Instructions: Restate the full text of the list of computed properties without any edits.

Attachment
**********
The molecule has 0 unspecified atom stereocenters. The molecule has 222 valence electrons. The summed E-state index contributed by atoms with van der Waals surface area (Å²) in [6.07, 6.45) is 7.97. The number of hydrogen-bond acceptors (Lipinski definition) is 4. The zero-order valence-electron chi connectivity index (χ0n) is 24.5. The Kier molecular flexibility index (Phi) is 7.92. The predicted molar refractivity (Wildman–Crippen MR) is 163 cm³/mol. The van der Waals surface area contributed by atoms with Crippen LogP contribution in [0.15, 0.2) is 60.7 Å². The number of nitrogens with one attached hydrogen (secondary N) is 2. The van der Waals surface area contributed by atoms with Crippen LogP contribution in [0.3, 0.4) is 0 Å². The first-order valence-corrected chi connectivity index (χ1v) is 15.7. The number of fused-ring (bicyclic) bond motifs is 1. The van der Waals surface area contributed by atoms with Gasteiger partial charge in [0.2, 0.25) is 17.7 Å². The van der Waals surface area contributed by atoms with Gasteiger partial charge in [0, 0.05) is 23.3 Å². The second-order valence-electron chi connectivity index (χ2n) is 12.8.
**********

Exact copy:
The molecule has 0 unspecified atom stereocenters. The molecule has 222 valence electrons. The summed E-state index contributed by atoms with van der Waals surface area (Å²) in [6.07, 6.45) is 7.97. The number of hydrogen-bond acceptors (Lipinski definition) is 4. The zero-order valence-electron chi connectivity index (χ0n) is 24.5. The Kier molecular flexibility index (Phi) is 7.92. The predicted molar refractivity (Wildman–Crippen MR) is 163 cm³/mol. The van der Waals surface area contributed by atoms with Crippen LogP contribution in [0.15, 0.2) is 60.7 Å². The number of nitrogens with one attached hydrogen (secondary N) is 2. The van der Waals surface area contributed by atoms with Crippen LogP contribution in [0.3, 0.4) is 0 Å². The first-order valence-corrected chi connectivity index (χ1v) is 15.7. The number of fused-ring (bicyclic) bond motifs is 1. The van der Waals surface area contributed by atoms with Gasteiger partial charge in [0.2, 0.25) is 17.7 Å². The van der Waals surface area contributed by atoms with Gasteiger partial charge in [0, 0.05) is 23.3 Å². The second-order valence-electron chi connectivity index (χ2n) is 12.8.